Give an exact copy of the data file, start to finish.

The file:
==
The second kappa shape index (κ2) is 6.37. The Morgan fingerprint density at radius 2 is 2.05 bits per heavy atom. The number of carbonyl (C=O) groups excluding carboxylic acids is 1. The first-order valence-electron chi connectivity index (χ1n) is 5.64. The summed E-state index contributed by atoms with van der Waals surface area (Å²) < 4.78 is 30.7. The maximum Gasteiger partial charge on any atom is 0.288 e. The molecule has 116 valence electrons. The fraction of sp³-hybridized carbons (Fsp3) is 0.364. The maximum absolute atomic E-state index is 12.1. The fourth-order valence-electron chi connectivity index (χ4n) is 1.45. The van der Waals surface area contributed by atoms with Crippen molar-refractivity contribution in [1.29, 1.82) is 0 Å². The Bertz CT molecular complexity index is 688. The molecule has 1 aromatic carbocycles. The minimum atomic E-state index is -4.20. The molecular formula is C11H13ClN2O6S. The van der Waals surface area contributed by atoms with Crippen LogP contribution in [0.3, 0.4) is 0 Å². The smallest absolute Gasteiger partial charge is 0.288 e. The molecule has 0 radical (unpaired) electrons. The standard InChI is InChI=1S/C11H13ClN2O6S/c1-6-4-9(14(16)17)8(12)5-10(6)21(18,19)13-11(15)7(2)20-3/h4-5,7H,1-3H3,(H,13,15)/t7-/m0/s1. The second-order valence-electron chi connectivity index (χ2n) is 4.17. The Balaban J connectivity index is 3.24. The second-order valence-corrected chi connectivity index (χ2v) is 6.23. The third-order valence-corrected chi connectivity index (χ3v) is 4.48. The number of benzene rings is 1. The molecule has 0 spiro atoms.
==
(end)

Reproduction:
The second kappa shape index (κ2) is 6.37. The Morgan fingerprint density at radius 2 is 2.05 bits per heavy atom. The number of carbonyl (C=O) groups excluding carboxylic acids is 1. The first-order valence-electron chi connectivity index (χ1n) is 5.64. The summed E-state index contributed by atoms with van der Waals surface area (Å²) < 4.78 is 30.7. The maximum Gasteiger partial charge on any atom is 0.288 e. The molecule has 116 valence electrons. The fraction of sp³-hybridized carbons (Fsp3) is 0.364. The maximum absolute atomic E-state index is 12.1. The fourth-order valence-electron chi connectivity index (χ4n) is 1.45. The van der Waals surface area contributed by atoms with Crippen molar-refractivity contribution in [1.29, 1.82) is 0 Å². The Bertz CT molecular complexity index is 688. The molecule has 1 aromatic carbocycles. The minimum atomic E-state index is -4.20. The molecular formula is C11H13ClN2O6S. The van der Waals surface area contributed by atoms with Crippen LogP contribution in [0.3, 0.4) is 0 Å². The smallest absolute Gasteiger partial charge is 0.288 e. The molecule has 0 radical (unpaired) electrons. The standard InChI is InChI=1S/C11H13ClN2O6S/c1-6-4-9(14(16)17)8(12)5-10(6)21(18,19)13-11(15)7(2)20-3/h4-5,7H,1-3H3,(H,13,15)/t7-/m0/s1. The second-order valence-electron chi connectivity index (χ2n) is 4.17. The Balaban J connectivity index is 3.24. The second-order valence-corrected chi connectivity index (χ2v) is 6.23. The third-order valence-corrected chi connectivity index (χ3v) is 4.48. The number of benzene rings is 1. The molecule has 0 spiro atoms.